Today in our “Malavara meets the Expert”, I chat to my old friend Kate Smith Jamison. Kate is a qualified Yoga teacher and Ayurvedic practitioner and has her own studio in Belfast. She travels all over the world to train and teach and is hosting her teacher, the renowned Shiva Rea at a Retreat in Ireland next year.
Read on to learn more as we chat Ayurveda, careers, families and health…
You retrained as a Yoga practitioner after a successful Banking career. What drove you to that decision? I had practiced yoga since 2000 when I first started working at Goldman Sachs. To start with I was more connected to the physical practice in the sense that it helped me feel more embodied and took me out of a very busy head. Over the years this evolved into a practice that was as much a means to strengthening and relaxing my body as it was to bring more resilience and peace into my mind and spirit. It most definitely extended my career working on a noisy, dynamic trading floor for sometimes over 12 hours a day! As time went by my time off work going on exhausting party-focused holidays was replaced by yoga retreats, and the ability for these ancient practices to take me out of stressful situations lead me to starting my first teacher training in 2009. As I dived deeper into classical yoga philosophy and expanded my knowledge of how it can evolve and support through all stages of our life, I knew this was something I wanted to be able to teach others to help them improve their lives in the same way as it had improved mine.
How did you start practicing Ayurveda? As I continued on my yoga teacher training journey, my Vinyasa Krama yoga teacher was studying Ayurveda and as he started to weave it into our training it become apparent to me that the only way to be a fully rounded practitioner and yoga teacher was to compliment my yoga training with the study of Ayurveda. At the core of Ayurveda’s powerful yet simple elemental system is a deeper understanding and acceptance of who we are as psychosomatic beings, and then advising us how best to live in harmony with our own individual nature and within nature. Ayurveda effectively helps to harmonise the microcosm within the macrocosm through our food choices, our day-to-day lifestyle and our physical/mental/spiritual practices. My teacher Shiva Rea’s Prana Flow yoga practices are rooted in Krishnamacharya’s Vinyasa Krama, and they also further embody Ayurvedic principles by offering practices that focus on each element. They are a wonderful way to introduce yogis to Ayurveda and which I offer both to my one-to-one students, and in Yoga & Ayurveda workshops.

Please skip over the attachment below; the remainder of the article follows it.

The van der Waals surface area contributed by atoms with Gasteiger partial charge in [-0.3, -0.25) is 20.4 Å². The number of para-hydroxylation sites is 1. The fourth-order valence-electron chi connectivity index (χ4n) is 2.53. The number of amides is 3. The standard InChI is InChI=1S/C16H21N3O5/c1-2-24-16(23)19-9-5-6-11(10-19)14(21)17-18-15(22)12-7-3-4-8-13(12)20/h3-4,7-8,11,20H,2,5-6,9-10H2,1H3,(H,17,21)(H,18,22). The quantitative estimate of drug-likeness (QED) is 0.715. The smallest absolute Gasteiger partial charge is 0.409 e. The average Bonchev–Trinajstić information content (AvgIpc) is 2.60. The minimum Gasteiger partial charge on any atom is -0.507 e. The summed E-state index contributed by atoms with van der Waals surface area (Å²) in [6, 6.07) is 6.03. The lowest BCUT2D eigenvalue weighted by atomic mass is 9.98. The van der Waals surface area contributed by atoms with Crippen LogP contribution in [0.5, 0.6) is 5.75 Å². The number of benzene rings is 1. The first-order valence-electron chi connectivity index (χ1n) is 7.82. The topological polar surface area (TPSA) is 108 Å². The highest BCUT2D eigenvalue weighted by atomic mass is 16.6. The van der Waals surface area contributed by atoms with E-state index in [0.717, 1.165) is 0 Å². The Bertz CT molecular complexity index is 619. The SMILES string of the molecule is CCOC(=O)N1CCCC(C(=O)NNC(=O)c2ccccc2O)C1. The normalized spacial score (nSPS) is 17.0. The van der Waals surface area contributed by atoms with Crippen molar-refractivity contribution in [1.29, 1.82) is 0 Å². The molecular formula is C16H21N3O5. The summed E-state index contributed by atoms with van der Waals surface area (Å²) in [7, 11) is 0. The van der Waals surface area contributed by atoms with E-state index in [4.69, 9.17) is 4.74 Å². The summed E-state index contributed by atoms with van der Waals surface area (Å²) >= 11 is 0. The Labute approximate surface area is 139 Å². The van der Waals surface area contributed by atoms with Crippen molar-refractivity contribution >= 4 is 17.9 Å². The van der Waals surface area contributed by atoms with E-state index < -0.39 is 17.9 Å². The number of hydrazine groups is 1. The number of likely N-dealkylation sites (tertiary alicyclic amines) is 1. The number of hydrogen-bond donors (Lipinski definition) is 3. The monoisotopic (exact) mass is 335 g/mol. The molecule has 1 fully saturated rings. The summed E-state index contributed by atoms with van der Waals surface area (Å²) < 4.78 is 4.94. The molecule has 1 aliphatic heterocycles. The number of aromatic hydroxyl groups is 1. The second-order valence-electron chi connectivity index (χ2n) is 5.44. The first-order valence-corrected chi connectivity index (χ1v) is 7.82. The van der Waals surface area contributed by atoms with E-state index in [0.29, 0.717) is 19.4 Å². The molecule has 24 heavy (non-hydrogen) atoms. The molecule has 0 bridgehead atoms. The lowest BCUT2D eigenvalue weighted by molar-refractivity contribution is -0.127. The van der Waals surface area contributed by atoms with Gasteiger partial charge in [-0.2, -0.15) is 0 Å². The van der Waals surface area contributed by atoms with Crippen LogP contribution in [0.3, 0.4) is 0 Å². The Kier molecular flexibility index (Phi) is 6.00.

Do you have to be a yogi to understand Ayurveda? Yoga lead me to Ayurveda and as Ayurveda is based on the same Sankhya philosophy as Patanjali’s Yoga Sutras I came to Ayurveda with a natural grounding of understanding. However, according Dr Vasant Lad “Ayurveda and yoga are sister sciences. In India, it is traditional to study Ayurveda before taking up the practice of yoga, because Ayurveda is the science of the body and only when the body has become fit is the individual considered ready to study the spiritual science of yoga”
This resonates strongly with me because Ayurveda sees an appropriate yoga practice as one of its most powerful tools for healing the mind. Developing a personal yoga practice really is the key to unlocking its potential in transforming our bodies and minds, and that was optimized for me – and now for my clients/students - by understanding myself through the lens of Ayurveda to better advise on the most appropriate yoga practices for me to keep me balanced wherever I happen to be in my life. Furthermore, following Ayurveda’s advice on food and your daily routine/lifestyle was an imperative collaboration along with the appropriate yoga practices. If you are not paying attention to what you eat and do, most of your days, then no amount of yoga is going to help bring you into your full balance and potential.
If I were new to Ayurveda, what would you suggest doing? First have an Ayurvedic consultation to get an idea of your body type in Ayurvedic terms. You will discover your basic constitution – your prakruti – which never changes, and your current constitution – or vikruti – that is affected by where we live, what we do with our days, our relationships, the seasons and most importantly the food we eat. Ayurveda classifies our body types or constitutions by the doshas – vata (space and air elements), pitta (80% fire, 20% water) or kapha (water and earth). Knowing your dominant dosha at any given time and understanding which dosha might be in excess if we are feeling a certain physical, mental or emotional imbalance, Ayurveda then equips you with the means to redress that imbalance and bring your body, mind and spirit into harmony once again via a combination of food recommendations, tweaks to daily routine, herbal supplements, massage and yoga practices.